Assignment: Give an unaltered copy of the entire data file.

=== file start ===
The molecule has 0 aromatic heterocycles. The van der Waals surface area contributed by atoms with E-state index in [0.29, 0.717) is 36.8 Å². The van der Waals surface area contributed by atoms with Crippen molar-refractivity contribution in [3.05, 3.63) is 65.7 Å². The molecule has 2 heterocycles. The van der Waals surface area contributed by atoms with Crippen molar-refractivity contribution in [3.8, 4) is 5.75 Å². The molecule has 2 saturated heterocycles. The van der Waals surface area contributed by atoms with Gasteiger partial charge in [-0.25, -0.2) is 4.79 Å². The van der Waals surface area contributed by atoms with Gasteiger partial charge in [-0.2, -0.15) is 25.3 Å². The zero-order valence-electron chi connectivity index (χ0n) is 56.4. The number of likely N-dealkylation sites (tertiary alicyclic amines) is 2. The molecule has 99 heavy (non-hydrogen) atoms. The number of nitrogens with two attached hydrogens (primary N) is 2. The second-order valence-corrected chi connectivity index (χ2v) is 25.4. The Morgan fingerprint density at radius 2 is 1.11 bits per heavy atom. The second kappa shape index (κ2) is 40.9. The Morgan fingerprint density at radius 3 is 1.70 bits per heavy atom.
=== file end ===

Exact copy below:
The molecule has 0 aromatic heterocycles. The van der Waals surface area contributed by atoms with E-state index in [0.29, 0.717) is 36.8 Å². The van der Waals surface area contributed by atoms with Crippen molar-refractivity contribution in [3.05, 3.63) is 65.7 Å². The molecule has 2 heterocycles. The van der Waals surface area contributed by atoms with Crippen molar-refractivity contribution in [3.8, 4) is 5.75 Å². The molecule has 2 saturated heterocycles. The van der Waals surface area contributed by atoms with Gasteiger partial charge in [-0.25, -0.2) is 4.79 Å². The van der Waals surface area contributed by atoms with Gasteiger partial charge in [-0.2, -0.15) is 25.3 Å². The zero-order valence-electron chi connectivity index (χ0n) is 56.4. The number of likely N-dealkylation sites (tertiary alicyclic amines) is 2. The molecule has 99 heavy (non-hydrogen) atoms. The number of nitrogens with two attached hydrogens (primary N) is 2. The second-order valence-corrected chi connectivity index (χ2v) is 25.4. The Morgan fingerprint density at radius 2 is 1.11 bits per heavy atom. The second kappa shape index (κ2) is 40.9. The Morgan fingerprint density at radius 3 is 1.70 bits per heavy atom.